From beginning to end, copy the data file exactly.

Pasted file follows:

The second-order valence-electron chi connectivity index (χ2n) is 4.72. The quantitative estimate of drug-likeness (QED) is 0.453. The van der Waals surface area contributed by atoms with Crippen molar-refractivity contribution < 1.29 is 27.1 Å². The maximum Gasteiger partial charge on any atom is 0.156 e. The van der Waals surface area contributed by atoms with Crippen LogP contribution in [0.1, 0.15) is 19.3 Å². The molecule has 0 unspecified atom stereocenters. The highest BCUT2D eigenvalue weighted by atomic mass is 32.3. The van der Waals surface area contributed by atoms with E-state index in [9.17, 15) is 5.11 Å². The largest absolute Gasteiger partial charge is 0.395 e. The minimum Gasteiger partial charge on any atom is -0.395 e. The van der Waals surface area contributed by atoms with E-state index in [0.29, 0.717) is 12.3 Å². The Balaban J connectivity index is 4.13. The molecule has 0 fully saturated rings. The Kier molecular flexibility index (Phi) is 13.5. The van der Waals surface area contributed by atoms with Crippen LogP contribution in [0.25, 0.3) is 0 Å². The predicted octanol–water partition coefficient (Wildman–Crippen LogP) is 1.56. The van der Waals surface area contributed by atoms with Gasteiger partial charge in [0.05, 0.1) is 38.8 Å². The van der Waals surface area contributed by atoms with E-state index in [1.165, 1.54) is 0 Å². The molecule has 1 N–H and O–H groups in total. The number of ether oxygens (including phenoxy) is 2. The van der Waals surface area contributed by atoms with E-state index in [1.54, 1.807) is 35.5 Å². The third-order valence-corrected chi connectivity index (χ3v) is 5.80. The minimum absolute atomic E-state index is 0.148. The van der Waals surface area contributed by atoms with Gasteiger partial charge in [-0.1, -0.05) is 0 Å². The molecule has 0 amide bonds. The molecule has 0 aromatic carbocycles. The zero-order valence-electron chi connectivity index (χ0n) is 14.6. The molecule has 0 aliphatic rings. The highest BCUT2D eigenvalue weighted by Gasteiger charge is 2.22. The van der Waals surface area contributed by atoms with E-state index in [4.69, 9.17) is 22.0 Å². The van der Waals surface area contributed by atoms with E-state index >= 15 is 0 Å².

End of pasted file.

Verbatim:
The second-order valence-electron chi connectivity index (χ2n) is 4.72. The quantitative estimate of drug-likeness (QED) is 0.453. The van der Waals surface area contributed by atoms with Crippen molar-refractivity contribution < 1.29 is 27.1 Å². The maximum Gasteiger partial charge on any atom is 0.156 e. The van der Waals surface area contributed by atoms with Crippen LogP contribution in [0.1, 0.15) is 19.3 Å². The molecule has 0 unspecified atom stereocenters. The highest BCUT2D eigenvalue weighted by atomic mass is 32.3. The van der Waals surface area contributed by atoms with E-state index in [9.17, 15) is 5.11 Å². The largest absolute Gasteiger partial charge is 0.395 e. The minimum Gasteiger partial charge on any atom is -0.395 e. The van der Waals surface area contributed by atoms with E-state index in [0.29, 0.717) is 12.3 Å². The Balaban J connectivity index is 4.13. The molecule has 0 fully saturated rings. The Kier molecular flexibility index (Phi) is 13.5. The van der Waals surface area contributed by atoms with Crippen LogP contribution in [0.25, 0.3) is 0 Å². The predicted octanol–water partition coefficient (Wildman–Crippen LogP) is 1.56. The van der Waals surface area contributed by atoms with Gasteiger partial charge in [0.05, 0.1) is 38.8 Å². The van der Waals surface area contributed by atoms with E-state index in [1.165, 1.54) is 0 Å². The molecule has 1 N–H and O–H groups in total. The number of ether oxygens (including phenoxy) is 2. The van der Waals surface area contributed by atoms with E-state index in [1.54, 1.807) is 35.5 Å². The third-order valence-corrected chi connectivity index (χ3v) is 5.80. The minimum absolute atomic E-state index is 0.148. The van der Waals surface area contributed by atoms with Gasteiger partial charge in [-0.1, -0.05) is 0 Å². The molecule has 0 amide bonds. The molecule has 0 aromatic carbocycles. The zero-order valence-electron chi connectivity index (χ0n) is 14.6. The molecule has 0 aliphatic rings. The highest BCUT2D eigenvalue weighted by Gasteiger charge is 2.22. The van der Waals surface area contributed by atoms with E-state index in [4.69, 9.17) is 22.0 Å². The van der Waals surface area contributed by atoms with E-state index >= 15 is 0 Å².